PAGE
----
Kalmyk Cultural Heritage Project (MUSICAL INSTRUMENTS)

Kalmyk Cultural Heritage Project (MUSICAL INSTRUMENTS)'s image
Created: 2014-09-19 16:39
Institution: Department of Archaeology and Anthropology
Description: Many musical instruments traditionally used in Kalmykia are also common among other nomadic peoples in Central Asia. Materials used in the making of musical instruments are various, including animal skin, hair, wood, not to mention stones, shells, and metals.

Kalmyk musical instruments can be divided into religious and folk instruments. The former were used during religious festivals and celebrations, whereas the latter at various social occasions such as weddings, concerts, competitions or simply for private entertainment.
Due to dramatic social changes in the past century, many traditional musical instruments along with accompanying melodies have either disappeared or are on the verge of being forgotten.

On this page, you can watch videos of various musical instruments and listen to stories, legends, and myths about them.

Religious (musical instruments)

In the past monastic orchestras usually consisted of about two dozen different musical instruments, but during daily rituals the number of instruments was less. The most frequently used instruments can be divided into the following two categories:

Percussion: Khonkh (bell), kenkrg (drum with drumsticks), tsan (small sound plates), denshya (consists of two brass plates, the knobs of which are connected by means of a short leather string), dodrm (wooden frame with copper brasses inside), and damaru (small drum).

Wind: Dung (white shell), bishkur (wooden pipe), ganlin (horn made of human thigh bones or wood, covered with silver), burya-bishkur (short pipe), ukr burya (long and heavy clarinet, resembling an elephant’s trunk), and burya (middle-sized clarinet).

Folk (musical instruments)

It was in the Soviet period that many folk instruments disappeared being either relegated to museum shelves or left only as pictures on the pages of historical documents. As a result, today the number of instruments in everyday use is minimal, with dombra being the most popular. Dombra, a long-necked string instrument, is used as a solo as well as an ensemble instrument. Khur, a fiddle instrument, is used less often.

In Kalmykia the revival of musical instruments began in the 1980s. In the Elista School of Arts of Chonkushov, a class was opened to teach traditional instruments, including dombra, yochin (dulcimer), yatkha (zither), khuchir (bowed musical instrument), morn khur (horsehead fiddle), and limbu (flute). Today in Kalmykia there are several orchestras and ensembles, including Tyulpan, the National Orchestra of Kalmykia, Oirat, Jangar, and Erdm, that use traditional instruments in their repertoire.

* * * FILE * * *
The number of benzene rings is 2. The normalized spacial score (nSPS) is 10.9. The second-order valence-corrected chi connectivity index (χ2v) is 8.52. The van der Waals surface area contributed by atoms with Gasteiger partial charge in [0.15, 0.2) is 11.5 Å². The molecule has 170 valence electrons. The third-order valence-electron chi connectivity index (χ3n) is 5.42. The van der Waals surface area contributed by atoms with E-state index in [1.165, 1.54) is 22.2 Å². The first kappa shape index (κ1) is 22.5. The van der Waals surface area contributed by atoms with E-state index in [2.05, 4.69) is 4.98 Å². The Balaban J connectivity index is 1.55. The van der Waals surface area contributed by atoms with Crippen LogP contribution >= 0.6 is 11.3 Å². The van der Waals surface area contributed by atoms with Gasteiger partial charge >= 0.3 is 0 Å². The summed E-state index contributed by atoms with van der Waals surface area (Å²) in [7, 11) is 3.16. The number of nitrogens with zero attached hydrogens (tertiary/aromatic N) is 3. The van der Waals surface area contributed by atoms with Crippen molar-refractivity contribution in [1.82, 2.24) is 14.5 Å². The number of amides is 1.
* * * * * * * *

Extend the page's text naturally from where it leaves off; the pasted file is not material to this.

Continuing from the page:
Media items

This collection contains 33 media items.

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Media items

Alena Lidzhieva, Dombra Melodies

   41 views

Alena plays Kalmyk melodies on the dombra instrument, including Siberian melodies and those of the songs ‘Okonov Naran’ and ‘Kotush’.

Collection: Kalmyk Cultural Heritage Project (MUSICAL INSTRUMENTS)

Institution: Department of Archaeology and Anthropology

Created: Fri 12 Jun 2015


Arslan Shavgurov, A Dombra Concert

   32 views

The concert shown in this video is performed by the Kalmyk National Symphonic Orchestra. The soloist is Arslan Shavgurov, an Honored Artist of Kalmykia. The composer and director...

Collection: Kalmyk Cultural Heritage Project (MUSICAL INSTRUMENTS)

Institution: Department of Archaeology and Anthropology

Created: Fri 22 Jan 2016


Arslan Shavgurov, Dombra Melodies

   12 views

Arslan plays several melodies on a dombra, including Dargin, Chechen, Adygei, and Kalmyk melodies.
Arslan relays that according to a legend, the Russian balalaika originates from...

Collection: Kalmyk Cultural Heritage Project (MUSICAL INSTRUMENTS)

Institution: Department of Archaeology and Anthropology

Created: Thu 24 Sep 2015


Bembya Fedorov, A Legend About the Tsan

   18 views

Bembya relays a legend about the tsan musical instrument as mentioned in Kim Shovunov’s book The Kalmyks as Part of the Cossacks: The Second Half of the 17-19 Century (1992)....

Collection: Kalmyk Cultural Heritage Project (MUSICAL INSTRUMENTS)

Institution: Department of Archaeology and Anthropology

Created: Mon 30 Jan 2017


Elena Olzeeva, About Playing Dombra

   2 views

Elena explains the difference between Torghut and Derbet styles of playing the dombra instrument.

Collection: Kalmyk Cultural Heritage Project (MUSICAL INSTRUMENTS)

Institution: Department of Archaeology and Anthropology

Created: Sat 25 Aug 2018


Khargchin Koldzhieva, About the Dung and Bishkyur

   14 views

Khargchin recalls how in the 1990s she witnessed lamas playing instruments in a temple in Elista.

Collection: Kalmyk Cultural Heritage Project (MUSICAL INSTRUMENTS)

Institution: Department of Archaeology and Anthropology

Created: Thu 9 Feb 2017


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